I had an epiphany today that smacked me across the face harder than the time my best friend hit me in line at the movie theater. We were messing around, but he actually hit me kinda hard and I instinctively tried to retaliate, causing my other friends to hold me back and creating a huge scene. He likes to joke about it now, and I like to pretend it’s funny. But really I’m just adding to years and years of pent up rage, waiting for my revenge. Keep one eye open while you sleep Nicholas.

Anyway, back to my epiphany. I was walking to my car on the way to Spanish class and I started thinking about what I was going to do after class. Specifically, I was trying to decide if I was going to treat myself to some frozen yogurt.

Here was my thought process:

Frozen Yogurt… I shouldn’t. I don’t need to spend the money and I definitely don’t need the extra calories… Well, yesterday was my birthday, so I think I’ll treat myself.

this is what rationalization will get you

I rationalized the crap out of this

And just like that I decided I was having frozen yogurt for dessert. And it may not have been the right decision, but it was muy delicioso. (I learned that in Spanish class)

If you’ve followed my blog for a while, you know that I am a firm believer in spending money on things that make you happy. Working hard to make a ton of money doesn’t make much sense if you’re never going to spend it. I also believe, however, in being smart about making decisions in your life. I don’t think this was a very smart decision.

I haven’t worked out much this week, so I really didn’t physically deserve the treat. I’m also trying to spend less money on eating out this month, which is another good reason to avoid the froyo. I shouldn’t have treated myself, but at the end of the day, I rationalized my decision with my birthday.

What a crappy rationalization! I had multiple legitimate reasons not to go.

  • It’s expensive
  • I’ll get fat
  • I’ll waste gas driving there
  • I’ll be the loser who goes to get froyo by himself

All great reasons! But in the end, I decided that because today was the day after the anniversary of my birth, I deserve raspberry/strawberry/watermelon froyo with gummy worms and fruity pebbles.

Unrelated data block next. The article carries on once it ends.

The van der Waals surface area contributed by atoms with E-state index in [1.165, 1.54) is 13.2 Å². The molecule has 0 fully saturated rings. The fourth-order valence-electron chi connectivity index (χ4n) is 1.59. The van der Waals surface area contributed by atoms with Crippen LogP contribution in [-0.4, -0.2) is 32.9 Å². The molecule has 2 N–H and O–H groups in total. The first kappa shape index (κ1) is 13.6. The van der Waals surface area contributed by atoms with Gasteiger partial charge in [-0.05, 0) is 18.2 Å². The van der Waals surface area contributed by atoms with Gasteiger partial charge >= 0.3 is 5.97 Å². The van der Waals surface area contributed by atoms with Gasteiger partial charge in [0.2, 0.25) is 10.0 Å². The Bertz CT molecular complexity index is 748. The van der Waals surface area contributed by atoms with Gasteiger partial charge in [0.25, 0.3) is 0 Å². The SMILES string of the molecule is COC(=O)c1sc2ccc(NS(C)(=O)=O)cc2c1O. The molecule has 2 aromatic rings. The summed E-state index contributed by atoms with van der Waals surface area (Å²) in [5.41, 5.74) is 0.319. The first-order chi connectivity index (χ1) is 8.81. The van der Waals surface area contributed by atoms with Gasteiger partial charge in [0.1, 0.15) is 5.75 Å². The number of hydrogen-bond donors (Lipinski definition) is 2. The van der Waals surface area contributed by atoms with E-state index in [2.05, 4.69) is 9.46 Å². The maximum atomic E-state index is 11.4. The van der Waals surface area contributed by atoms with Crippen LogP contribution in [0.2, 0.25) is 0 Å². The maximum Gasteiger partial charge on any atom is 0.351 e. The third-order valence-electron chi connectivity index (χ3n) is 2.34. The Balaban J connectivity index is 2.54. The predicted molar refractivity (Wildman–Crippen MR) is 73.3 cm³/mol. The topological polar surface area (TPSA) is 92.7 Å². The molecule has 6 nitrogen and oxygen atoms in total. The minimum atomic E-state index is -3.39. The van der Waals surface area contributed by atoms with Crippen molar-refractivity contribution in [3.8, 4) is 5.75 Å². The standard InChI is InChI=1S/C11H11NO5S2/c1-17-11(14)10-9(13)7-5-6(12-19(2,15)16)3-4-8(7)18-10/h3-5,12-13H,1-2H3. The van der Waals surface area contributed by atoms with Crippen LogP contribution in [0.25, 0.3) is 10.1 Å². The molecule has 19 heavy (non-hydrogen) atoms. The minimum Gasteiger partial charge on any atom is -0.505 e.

Rationalizing vs. Reasoning

When I thought about how I came to this decision, I realized that sometime in the past 10 years I changed from REASONING myself out of purchases to RATIONALIZING myself into purchases.

When I was 16, I wanted everything. I also knew that my part time job wasn’t going to pay for everything, so when an idea popped in my head it went something like this:

Frozen Yogurt… I worked my butt off at swim practice today and would love a delicious treat… But froyo will cost me about four bucks, and I gotta save if I want to take that hot babe to the Homecoming dance. I’ll just get a Slurpee for 99 cents or eat a free Popsicle at home.

Boom. I saved money on dessert and spent it on gas money to drive 40 minutes to pick up the hottest girl in St. Louis for Homecoming. Let me tell you… it was worth it.

The difference between 16-year-old Kevin and 26-year-old Kevin is that I wasn’t rationalizing anything at 16. I logically analyzed the options and made a reasonable decision. Looks like I was kind of a smart kid. I could learn a lot from my past self.

Maybe it’s time for us all to start doing a little more reasoning and a little less rationalizing with our financial decisions.

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